For a country whose population is a rich mix of different ethnicities, paid genealogy services in Turkey oddly failed to catch up with the rest of the world. Nevertheless, a new e-governance service launched earlier this month changed this.
Within days of the launch, millions flocked to www.turkiye.gov.tr to find out who their ancestors were as the government made the genealogy archives online. It was previously available only to those personally applying to a civic registrar's office. The new service cut the red tape and enabled the public to trace their lineage with just a few clicks.
Officials said that more than 8 million people used the service since it was first launched on Feb. 8. But, the website crashed due to overwhelming traffic that day, forcing the authorities to suspend the service, only to relaunch it last week after improvement. Between 11 p.m. and 07:45 a.m. on Thursday only, some 3.1 million people used the service, bringing the total number of users to 8.1 million since Feb. 14.
The "Lineal Kinship Inquiry" service as it is officially titled, offers information about one's ancestors, up to the 19th century. Signed up with their national ID numbers and a free password provided by the citizenship services, users can learn a lot of details about their ancestors, from names and last names, dates of birth and death as well as the town, village or city of origin as well as marital status. As the preservation of civic registers has been a well-maintained practice only in later centuries of the Ottoman Empire, many can trace their ancestors only to early 19th century. The records also confused some users who pointed out that some of their great-grandfathers and great-grandmothers who lived and died before 1935 had last names but Turkey only adopted the practice of giving surnames that year. Another inconsistency in the records was the living status of some deceased persons.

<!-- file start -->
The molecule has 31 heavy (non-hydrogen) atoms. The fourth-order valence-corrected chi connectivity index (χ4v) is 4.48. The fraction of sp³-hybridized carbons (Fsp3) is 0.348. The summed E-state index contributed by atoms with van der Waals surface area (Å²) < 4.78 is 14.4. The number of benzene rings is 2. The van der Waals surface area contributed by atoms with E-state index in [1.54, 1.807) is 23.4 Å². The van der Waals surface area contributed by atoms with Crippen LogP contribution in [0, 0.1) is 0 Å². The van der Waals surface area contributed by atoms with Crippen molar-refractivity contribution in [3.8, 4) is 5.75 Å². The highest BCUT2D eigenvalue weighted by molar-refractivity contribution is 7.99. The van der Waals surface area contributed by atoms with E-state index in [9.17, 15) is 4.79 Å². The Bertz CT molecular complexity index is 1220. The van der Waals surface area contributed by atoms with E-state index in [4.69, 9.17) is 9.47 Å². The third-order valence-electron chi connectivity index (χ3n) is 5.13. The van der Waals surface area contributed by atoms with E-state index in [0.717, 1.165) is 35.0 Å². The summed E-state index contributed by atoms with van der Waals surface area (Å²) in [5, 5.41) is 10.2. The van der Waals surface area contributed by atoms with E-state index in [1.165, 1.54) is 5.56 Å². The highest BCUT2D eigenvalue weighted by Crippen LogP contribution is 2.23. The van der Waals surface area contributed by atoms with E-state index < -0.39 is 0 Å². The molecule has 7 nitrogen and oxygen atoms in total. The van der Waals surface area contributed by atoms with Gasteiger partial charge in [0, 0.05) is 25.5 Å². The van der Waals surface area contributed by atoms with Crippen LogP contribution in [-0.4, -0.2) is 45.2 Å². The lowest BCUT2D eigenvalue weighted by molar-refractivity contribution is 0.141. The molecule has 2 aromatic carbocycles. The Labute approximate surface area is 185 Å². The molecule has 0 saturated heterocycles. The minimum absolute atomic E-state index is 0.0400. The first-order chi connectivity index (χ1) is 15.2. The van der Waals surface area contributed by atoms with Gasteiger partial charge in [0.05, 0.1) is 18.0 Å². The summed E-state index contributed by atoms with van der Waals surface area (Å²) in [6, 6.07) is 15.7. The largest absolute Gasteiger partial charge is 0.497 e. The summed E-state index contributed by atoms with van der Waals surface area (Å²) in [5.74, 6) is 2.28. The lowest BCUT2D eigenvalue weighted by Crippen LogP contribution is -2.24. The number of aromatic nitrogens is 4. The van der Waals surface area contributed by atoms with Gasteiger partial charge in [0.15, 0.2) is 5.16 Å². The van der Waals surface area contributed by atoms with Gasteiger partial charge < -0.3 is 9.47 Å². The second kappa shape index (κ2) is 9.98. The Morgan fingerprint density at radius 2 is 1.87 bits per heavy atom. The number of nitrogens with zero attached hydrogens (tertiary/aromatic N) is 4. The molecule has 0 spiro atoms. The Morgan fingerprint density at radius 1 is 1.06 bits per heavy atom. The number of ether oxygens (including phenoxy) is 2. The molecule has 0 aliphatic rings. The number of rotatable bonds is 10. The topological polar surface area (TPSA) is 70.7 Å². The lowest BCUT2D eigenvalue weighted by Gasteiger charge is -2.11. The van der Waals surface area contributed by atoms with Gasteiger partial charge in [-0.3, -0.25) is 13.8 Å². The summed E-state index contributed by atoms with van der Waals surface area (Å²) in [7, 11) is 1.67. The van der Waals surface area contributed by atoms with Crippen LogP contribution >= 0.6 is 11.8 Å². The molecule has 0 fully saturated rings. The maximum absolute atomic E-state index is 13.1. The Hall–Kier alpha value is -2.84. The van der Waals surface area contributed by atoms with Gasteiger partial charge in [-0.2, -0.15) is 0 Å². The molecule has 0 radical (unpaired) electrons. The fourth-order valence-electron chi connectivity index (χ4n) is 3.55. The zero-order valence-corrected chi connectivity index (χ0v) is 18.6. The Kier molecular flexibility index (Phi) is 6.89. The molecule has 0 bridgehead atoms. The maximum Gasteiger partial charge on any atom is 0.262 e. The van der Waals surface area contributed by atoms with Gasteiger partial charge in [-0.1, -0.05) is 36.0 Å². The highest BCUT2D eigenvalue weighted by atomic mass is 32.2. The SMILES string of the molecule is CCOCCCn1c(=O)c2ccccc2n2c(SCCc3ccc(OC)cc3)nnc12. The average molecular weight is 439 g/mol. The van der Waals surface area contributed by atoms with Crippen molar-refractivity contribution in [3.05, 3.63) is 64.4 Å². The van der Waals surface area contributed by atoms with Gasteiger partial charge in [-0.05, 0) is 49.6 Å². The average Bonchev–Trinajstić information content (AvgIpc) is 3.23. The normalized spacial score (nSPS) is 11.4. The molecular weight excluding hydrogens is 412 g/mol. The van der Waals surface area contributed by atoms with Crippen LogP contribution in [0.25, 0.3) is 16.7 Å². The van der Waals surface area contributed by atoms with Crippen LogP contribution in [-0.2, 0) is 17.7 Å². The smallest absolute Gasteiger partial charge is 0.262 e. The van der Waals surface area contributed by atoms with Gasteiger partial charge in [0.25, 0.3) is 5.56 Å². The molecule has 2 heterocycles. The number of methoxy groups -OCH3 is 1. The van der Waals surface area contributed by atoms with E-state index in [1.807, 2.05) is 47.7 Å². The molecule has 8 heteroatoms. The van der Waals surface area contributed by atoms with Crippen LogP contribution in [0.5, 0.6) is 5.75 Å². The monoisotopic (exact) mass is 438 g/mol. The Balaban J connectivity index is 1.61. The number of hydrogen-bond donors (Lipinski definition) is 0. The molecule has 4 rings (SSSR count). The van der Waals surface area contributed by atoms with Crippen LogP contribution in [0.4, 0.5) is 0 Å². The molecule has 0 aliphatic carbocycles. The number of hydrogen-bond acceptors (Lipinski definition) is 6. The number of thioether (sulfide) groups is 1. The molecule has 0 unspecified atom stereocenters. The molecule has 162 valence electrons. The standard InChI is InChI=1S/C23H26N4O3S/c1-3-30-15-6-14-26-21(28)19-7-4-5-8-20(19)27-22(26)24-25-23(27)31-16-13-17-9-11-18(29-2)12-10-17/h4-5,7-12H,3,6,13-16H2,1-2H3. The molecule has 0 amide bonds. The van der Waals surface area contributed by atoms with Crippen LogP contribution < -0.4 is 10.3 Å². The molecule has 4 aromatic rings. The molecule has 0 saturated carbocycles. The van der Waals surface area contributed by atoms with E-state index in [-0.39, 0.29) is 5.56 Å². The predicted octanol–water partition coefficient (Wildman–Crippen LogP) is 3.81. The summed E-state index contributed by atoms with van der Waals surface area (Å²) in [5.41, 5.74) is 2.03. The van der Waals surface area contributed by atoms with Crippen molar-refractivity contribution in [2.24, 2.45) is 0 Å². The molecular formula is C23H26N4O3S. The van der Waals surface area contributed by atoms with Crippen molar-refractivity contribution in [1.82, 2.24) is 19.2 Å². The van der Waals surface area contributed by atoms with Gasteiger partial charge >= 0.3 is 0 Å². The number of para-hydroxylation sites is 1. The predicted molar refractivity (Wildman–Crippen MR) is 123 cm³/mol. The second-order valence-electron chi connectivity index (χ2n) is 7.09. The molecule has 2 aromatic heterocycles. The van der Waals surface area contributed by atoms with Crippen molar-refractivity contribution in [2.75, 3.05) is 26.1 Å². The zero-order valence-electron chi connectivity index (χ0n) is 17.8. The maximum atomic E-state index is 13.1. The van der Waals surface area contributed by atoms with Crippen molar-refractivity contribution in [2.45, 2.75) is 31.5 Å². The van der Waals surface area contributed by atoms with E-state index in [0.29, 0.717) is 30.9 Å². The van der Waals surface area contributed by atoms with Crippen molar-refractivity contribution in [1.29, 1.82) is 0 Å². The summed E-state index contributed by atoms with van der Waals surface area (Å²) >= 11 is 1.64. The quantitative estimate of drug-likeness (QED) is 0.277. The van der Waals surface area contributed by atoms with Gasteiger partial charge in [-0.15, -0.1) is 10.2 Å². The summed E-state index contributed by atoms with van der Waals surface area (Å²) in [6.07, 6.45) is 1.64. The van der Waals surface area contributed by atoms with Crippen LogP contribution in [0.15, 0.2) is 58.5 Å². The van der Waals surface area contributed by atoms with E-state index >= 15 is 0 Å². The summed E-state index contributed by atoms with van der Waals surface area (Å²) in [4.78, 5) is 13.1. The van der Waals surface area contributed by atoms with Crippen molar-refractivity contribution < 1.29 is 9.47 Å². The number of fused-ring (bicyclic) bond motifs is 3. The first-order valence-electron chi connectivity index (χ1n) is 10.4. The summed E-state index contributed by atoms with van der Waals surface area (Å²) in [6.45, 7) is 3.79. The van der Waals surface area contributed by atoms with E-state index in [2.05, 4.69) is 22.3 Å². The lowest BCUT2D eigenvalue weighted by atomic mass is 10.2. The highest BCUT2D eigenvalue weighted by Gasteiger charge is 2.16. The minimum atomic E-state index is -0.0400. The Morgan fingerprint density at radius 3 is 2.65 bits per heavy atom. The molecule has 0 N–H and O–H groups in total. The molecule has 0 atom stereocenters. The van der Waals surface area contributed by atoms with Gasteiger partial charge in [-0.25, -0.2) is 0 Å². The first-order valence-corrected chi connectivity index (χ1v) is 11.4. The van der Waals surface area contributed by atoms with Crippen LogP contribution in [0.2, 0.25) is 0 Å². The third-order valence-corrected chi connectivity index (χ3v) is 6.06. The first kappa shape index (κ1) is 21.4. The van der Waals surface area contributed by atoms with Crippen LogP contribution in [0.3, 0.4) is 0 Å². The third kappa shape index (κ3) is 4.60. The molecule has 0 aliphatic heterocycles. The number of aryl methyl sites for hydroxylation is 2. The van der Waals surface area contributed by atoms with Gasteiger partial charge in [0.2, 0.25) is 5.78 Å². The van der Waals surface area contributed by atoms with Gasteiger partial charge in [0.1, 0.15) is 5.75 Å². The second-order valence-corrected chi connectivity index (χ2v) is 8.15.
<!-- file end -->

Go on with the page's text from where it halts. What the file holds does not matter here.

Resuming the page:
Meanwhile, the genealogy information has been a popular fodder for humor online with one user describing how his ultranationalist friend was astounded to find out his grandfathers had names that did "not sound Turkish." Another social media user shared a screenshot of the name of a couple in his lineage who were conveniently named Adem and Havva (Adam and Eve in Turkish). Photo of people in a bus holding printouts of family trees while chattering on the phone to their friends about their newly discovered ancestors was among the images that went viral after the service was launched.
On the other hand, experts warn that sharing screenshots of genealogy information on the digital citizenship website had security risks. Speaking to Anadolu Agency (AA), Yavuz Selim Yüksel, a cybersecurity expert, said openly sharing the information online about one's details can benefit hackers and con artists who can use the information to forge IDs. "Hackers, for instance, dig up every data about their target and plan their attacks accordingly. They can find out about your mother's maiden name [a common question asked by banks to online customers and customers calling the call centers to confirm the authenticity of their identity] through the genealogy screenshots you share," he said. Ali Keskin, another expert, says information on the social media about one's ID data can be used to produce fake IDs and warn that criminals even use the personal data to set up fake businesses for the purpose of fraud.